Senatorial Province

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Roman provinces under Trajan (117 AD)
  • "Senatorial" Province
  • Imperial Province
  • Clientele States
  • Modern research traditionally describes a Roman province as a senatorial province , which was at least formally subject to the disposal of the senate during the imperial era . In theory, however, sovereignty lay with the Roman people; the provinces were therefore referred to in antiquity as "public provinces" (provinciae publicae) or "provinces of the Roman people" (provinciae populi Romani) , in contrast to the provinces that were directly under the emperor since Augustus (" imperial provinces ", provinciae) Caesaris ) and were administered by legati Augusti .

    The Senate determined, usually by lot, the governor of the provinces, who carried the title of proconsul , even if he had not yet been consul but only praetor . Only the rich provinces of Asia and Africa received a former consul as governor. They were each supported by a quaestor and a legate ( several in Asia and Africa ). The governorship in the two consular provinces was considered the culmination of a senatorial career.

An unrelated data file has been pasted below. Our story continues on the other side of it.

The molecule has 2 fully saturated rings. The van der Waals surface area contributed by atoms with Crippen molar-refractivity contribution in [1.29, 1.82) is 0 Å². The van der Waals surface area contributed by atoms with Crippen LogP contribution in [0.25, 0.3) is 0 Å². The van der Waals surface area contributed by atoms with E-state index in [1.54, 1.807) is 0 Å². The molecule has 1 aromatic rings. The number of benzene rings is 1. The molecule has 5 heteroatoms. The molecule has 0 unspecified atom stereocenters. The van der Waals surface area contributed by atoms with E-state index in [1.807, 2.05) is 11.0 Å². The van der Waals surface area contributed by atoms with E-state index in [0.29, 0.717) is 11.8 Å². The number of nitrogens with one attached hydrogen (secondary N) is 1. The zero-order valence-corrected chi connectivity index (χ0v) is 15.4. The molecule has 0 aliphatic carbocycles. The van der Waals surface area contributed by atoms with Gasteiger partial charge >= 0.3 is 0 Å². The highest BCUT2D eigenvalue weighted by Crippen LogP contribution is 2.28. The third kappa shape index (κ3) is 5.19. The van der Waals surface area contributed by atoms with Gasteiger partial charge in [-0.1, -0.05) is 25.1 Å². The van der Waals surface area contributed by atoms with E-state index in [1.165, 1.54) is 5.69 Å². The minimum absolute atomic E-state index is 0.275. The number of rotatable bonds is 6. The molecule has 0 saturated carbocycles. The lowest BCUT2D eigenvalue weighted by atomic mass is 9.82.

The "senatorial" provinces were usually the inner provinces on the Mediterranean . With the exception of the province of Africa , there were no legionary troops in them , only weak auxiliary troop associations . Shortly after the beginning of the sole rule of Augustus in 27 BC BC the Roman provinces were divided into public and imperial provinces. When the princeps left the administration of the pacified territories to the Senate and thus underlined his claim to have renewed the res publica , he, together with the endangered provinces, also retained command of about nine tenths of the army, as ancient authors such as Cassius Dio correctly recognized .

    At the death of Augustus in 14 there were the following provinciae publicae:

    The number of ten provinces corresponds to the number of former magistrates eligible as governors each year (two consuls and eight praetors).

    For a short time from 66/67 AD the province Sardinia et Corsica belonged to the provinciae publicae as a replacement for Achaea (Greece), which was temporarily released from the provincial administration by Nero . From the year 165 Lycia et Pamphylia was also a provincia populi Romani .


    • Werner Eck : Province. Your definition from a political-administrative point of view . In: Werner Eck: The administration of the Roman Empire in the high imperial era . Vol. 2. Reinhardt, Basel 1998, ISBN 3-7245-0962-6 , pp. 167-185.
    • Fergus Millar : “Senatorial” provinces: an institutionalized ghost . In: Ancient world 20 (1989), pp. 93-97.